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Need to Know: Plenty of uncertainty among Redskins' linebackers

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Need to Know: Plenty of uncertainty among Redskins' linebackers

Here is what you need to know on this Tuesday, February 27, 15 days before NFL free agency starts.

Up in the air—Linebacker

As free agency approaches, some players are locked in for 2018. We’re going to look at some others who have little certainty about where they will be playing when the coming season starts. Yesterday the focus was on the offensive line; today, it’s the linebackers.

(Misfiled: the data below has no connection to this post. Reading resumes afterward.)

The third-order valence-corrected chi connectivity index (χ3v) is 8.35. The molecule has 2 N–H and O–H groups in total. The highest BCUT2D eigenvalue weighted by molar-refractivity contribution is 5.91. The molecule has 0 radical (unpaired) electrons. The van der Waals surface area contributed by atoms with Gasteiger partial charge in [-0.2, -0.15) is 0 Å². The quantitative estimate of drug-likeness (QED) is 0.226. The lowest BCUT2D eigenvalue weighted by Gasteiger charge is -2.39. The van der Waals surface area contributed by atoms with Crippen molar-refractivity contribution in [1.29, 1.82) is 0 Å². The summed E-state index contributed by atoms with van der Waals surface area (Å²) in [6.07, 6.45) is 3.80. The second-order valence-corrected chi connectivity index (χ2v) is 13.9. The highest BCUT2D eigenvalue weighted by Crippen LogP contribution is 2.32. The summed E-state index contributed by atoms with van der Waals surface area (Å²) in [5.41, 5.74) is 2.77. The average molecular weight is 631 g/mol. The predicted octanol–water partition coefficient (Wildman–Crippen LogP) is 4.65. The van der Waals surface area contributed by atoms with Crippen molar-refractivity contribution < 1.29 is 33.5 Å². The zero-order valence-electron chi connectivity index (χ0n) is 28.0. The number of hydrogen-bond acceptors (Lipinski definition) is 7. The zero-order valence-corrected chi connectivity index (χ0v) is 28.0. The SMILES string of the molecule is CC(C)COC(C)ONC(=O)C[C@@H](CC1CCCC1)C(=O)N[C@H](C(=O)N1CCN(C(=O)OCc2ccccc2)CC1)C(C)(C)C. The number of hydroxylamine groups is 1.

Zach Brown

Brown was one of the Redskins’ best defenders last year and one of the best bargains in football. He was leading the NFL in tackles through and giving the Washington defense sideline to sideline range it hasn’t seen in years through Week 14 when a variety of injuries ended his season early. This cost the Redskins all of $2.3 million on a one-year contract.

The Redskins are the third different team to employ Brown in the last three seasons. While he seems to like it here, he would be willing to make it four teams in four years if that’s what it takes to get him the type of contract he thinks he deserves. He will be 29 in October and this will be his last chance to cash in.

There have been some talks going back to December but they have not become serious enough to figure out where they are headed. It is likely that Brown’s camp will hold off on making a deal at least until after the combine, when hypothetical offers will be flying all over Indianapolis, tampering rules notwithstanding.

Junior Galette